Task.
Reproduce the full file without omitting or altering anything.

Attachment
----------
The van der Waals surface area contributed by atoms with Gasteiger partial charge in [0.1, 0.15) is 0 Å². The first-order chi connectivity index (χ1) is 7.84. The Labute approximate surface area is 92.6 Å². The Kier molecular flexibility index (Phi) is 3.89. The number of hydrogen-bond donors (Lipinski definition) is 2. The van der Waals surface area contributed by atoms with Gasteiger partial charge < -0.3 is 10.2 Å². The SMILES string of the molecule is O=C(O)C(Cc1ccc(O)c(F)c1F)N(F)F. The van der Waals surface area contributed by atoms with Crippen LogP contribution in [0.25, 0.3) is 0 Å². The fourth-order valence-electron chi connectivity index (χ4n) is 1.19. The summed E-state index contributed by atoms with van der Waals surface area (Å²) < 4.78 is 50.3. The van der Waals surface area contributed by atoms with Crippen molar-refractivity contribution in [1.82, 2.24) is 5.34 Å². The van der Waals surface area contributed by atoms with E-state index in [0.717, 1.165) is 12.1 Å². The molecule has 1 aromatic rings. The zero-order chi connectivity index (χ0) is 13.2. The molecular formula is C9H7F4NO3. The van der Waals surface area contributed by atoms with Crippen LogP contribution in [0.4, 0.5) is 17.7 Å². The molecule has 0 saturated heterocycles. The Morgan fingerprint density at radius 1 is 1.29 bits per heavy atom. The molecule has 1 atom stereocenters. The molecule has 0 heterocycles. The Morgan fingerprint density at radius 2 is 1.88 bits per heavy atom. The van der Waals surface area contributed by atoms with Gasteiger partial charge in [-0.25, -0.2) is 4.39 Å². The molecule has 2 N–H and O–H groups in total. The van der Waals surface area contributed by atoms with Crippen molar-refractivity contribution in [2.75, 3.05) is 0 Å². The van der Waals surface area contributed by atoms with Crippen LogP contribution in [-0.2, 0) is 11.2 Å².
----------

The van der Waals surface area contributed by atoms with Gasteiger partial charge in [0.1, 0.15) is 0 Å². The first-order chi connectivity index (χ1) is 7.84. The Labute approximate surface area is 92.6 Å². The Kier molecular flexibility index (Phi) is 3.89. The number of hydrogen-bond donors (Lipinski definition) is 2. The van der Waals surface area contributed by atoms with Gasteiger partial charge < -0.3 is 10.2 Å². The SMILES string of the molecule is O=C(O)C(Cc1ccc(O)c(F)c1F)N(F)F. The van der Waals surface area contributed by atoms with Crippen LogP contribution in [0.25, 0.3) is 0 Å². The fourth-order valence-electron chi connectivity index (χ4n) is 1.19. The summed E-state index contributed by atoms with van der Waals surface area (Å²) < 4.78 is 50.3. The van der Waals surface area contributed by atoms with Crippen molar-refractivity contribution in [1.82, 2.24) is 5.34 Å². The van der Waals surface area contributed by atoms with E-state index in [0.717, 1.165) is 12.1 Å². The molecule has 1 aromatic rings. The zero-order chi connectivity index (χ0) is 13.2. The molecular formula is C9H7F4NO3. The van der Waals surface area contributed by atoms with Crippen LogP contribution in [0.4, 0.5) is 17.7 Å². The molecule has 0 saturated heterocycles. The Morgan fingerprint density at radius 1 is 1.29 bits per heavy atom. The molecule has 1 atom stereocenters. The molecule has 0 heterocycles. The Morgan fingerprint density at radius 2 is 1.88 bits per heavy atom. The van der Waals surface area contributed by atoms with Gasteiger partial charge in [-0.25, -0.2) is 4.39 Å². The molecule has 2 N–H and O–H groups in total. The van der Waals surface area contributed by atoms with Crippen molar-refractivity contribution in [2.75, 3.05) is 0 Å². The van der Waals surface area contributed by atoms with Crippen LogP contribution in [-0.2, 0) is 11.2 Å².